Sen. Charles Schumer (D-N.Y.) says he does not trust Vladimir Putin, but he also welcomes any help the Russian president can provide in removing chemical weapons from Syria.
Russian President Vladimir Putin has taken his case against U.S. military intervention in Syria directly to the American people.
From Capitol Hill to the United Nations, a flurry of talks has erupted around a possible diplomatic solution in Syria.
Speaking from the East Room of the White House, Obama said he had asked congressional leaders to postpone a vote on legislation he has been seeking to authorize the use of military force against Syria.
Obama told reporters at the end of a two-day Group of 20 economic summit that he and other leaders had a “full airing of views on the issue” and there was a growing recognition that “the world cannot stand idly by.”
Protesters gathered outside the Russian consulate Saturday to demonstrate against the policies of that country’s government, on the one-year anniversary of the sentencing of three members of the punk rock band Pussy Riot.
Some bar owners poured bottles of Russian vodka into the streets of Manhattan on Monday, in an ongoing protest against Russia’s crackdown on the gay community.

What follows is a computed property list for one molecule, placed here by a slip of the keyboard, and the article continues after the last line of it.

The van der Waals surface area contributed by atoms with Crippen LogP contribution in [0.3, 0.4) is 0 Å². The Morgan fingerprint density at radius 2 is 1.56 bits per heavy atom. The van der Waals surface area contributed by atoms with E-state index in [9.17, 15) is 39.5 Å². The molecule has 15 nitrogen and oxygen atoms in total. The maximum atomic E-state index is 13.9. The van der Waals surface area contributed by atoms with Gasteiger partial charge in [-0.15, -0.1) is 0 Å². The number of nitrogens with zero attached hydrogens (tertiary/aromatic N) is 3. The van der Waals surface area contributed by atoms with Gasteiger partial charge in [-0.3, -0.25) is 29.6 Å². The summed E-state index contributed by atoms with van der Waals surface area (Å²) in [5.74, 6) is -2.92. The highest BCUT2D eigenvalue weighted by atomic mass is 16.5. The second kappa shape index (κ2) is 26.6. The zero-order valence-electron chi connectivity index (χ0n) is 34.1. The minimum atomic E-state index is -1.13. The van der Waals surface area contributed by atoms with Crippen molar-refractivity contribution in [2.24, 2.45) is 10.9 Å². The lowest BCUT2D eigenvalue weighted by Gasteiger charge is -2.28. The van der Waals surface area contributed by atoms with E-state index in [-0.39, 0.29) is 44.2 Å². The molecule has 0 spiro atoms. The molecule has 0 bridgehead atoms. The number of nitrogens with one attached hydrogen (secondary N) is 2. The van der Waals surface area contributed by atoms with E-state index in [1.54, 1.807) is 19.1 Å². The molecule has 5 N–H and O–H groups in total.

The IOC said last week that it had received assurances “from the highest level of government in Russia that the legislation will not affect those attending or taking part in the games.”
Several New York City LGBT nightspots have decided to take spirits made in Russia off their shelves, as part of a protest against anti-gay laws in that country.
Schumer issued a threat to the South American nation, warning its trade preferences with the U.S. would be in jeopardy if it allows Snowden in to avoid extradition on charges of espionage and theft of government property.
An Aeroflot flight from Hong Kong believed to be carrying Edward Snowden landed in Moscow. On Sunday afternoon, WikiLeaks said Snowden was going to Ecuador to seek asylum.
Sen. Charles Schumer, who is often a staunch supporter of federal agencies, said there are serious questions now about what the FBI knew about the Tsarnaev brothers before the deadly Boston Marathon bombings and ensuing reign of terror.
A meteor streaked across the sky and exploded over Russia’s Ural Mountains with the power of an atomic bomb Friday, its sonic blasts shattering countless windows and injuring nearly 1,000 people.
Israel is proposing to cut U.S. aid to Russia if babies being adopted by American couples aren’t let out of the country.
Isidoro “Mario” Garbarino was sentenced Monday in Manhattan to time served for unlawfully importing more than 100,000 pounds of Russian and Iranian caviar in the 1980s.